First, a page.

Food Fraud: How Safe Are We?

[fa icon="calendar"] Tue, Nov 24, 2015 / by Traci Slowinski

(FSMA: Protection Against Intentional Adulteration)

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In keeping up the same theme as my last couple of blogs, I wanted to talk about another upcoming FSMA rule—focused mitigation strategies to protect against intentional adulteration. A very common example of intentional adulteration is food fraud. This proposed rule (which is in its final development stages) will require that both domestic and foreign facilities address vulnerable processes in their operations to prevent harmful acts to the supply chain. In other words, a food safety system will need to address intentional hazards from sources such as bioterrorism, acts by disgruntled employees, consumers, competitors and organizations or people out for economic gain.

You may be wondering, what exactly does food fraud entail? There are a number of definitions to be found out there but it really comes down to the deliberate and intentional substitution, addition, tampering or misrepresentation of food, food ingredients or food packaging. It can include false or misleading statements about a product for economic gain. Most food fraud that we see tends to be relatively harmless from a human health aspect—like the horsemeat scandal or cutting extra virgin olive oil with other cheaper oils. However, some have proven deadly, like melamine added to milk to boost the apparent protein content and adulterated liquor incidents.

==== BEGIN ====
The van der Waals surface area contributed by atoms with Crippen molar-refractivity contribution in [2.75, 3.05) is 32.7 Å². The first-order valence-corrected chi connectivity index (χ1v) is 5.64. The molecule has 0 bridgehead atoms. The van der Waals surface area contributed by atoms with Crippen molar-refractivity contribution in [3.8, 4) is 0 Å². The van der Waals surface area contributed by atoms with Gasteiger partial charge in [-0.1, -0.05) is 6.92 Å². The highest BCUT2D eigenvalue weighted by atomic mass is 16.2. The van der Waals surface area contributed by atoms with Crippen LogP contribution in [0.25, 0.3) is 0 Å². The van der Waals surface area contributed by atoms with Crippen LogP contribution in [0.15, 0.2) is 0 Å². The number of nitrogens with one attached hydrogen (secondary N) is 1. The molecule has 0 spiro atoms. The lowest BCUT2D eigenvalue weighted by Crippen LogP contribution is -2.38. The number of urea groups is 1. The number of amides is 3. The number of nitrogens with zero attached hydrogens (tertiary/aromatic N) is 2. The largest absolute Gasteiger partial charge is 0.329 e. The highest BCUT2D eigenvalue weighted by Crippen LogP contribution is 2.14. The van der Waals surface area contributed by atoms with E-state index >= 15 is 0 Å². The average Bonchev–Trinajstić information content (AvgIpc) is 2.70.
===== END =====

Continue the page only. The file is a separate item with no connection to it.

Here are the most common foods associated with food fraud:image001.jpg

  • Olive Oil: the most adulterated food – found to be cut by hazelnut oil usually, but could also include other oils (corn, sunflower, peanut, vegetable, soy, palm or walnut)
  • Milk: sometimes found to include milk from a different animal than listed (i.e. sheep’s milk found in cow’s milk) or adulterated with other materials (oil, urea, detergent, caustic soda, sugar, salt, milk powder)
  • Honey: could also include sugar or corn syrup, fructose, glucose, HFCS, beet sugar, or even be laced with illegal Chinese antibiotics or heavy metals
  • Spices (saffron, black pepper): various spices has been found to be cut with both natural and artificial/chemical additives, including sawdust
  • Juices (apple, orange): has been found to contain illegal fungicides, and sometimes other unlisted juices and sweeteners/colorants
  • Brewed Beverages (coffee, tea): sometimes found with different grains (corn, barley, cereals), ground parchment, starch, malt and even figs
  • Fish: most examples included intentionally mislabeling fish as a different species

So as a member of the food industry, you may now want to understand what you can do to help prevent or mitigate food fraud, or other intentional adulteration activities.

Food Defense Plan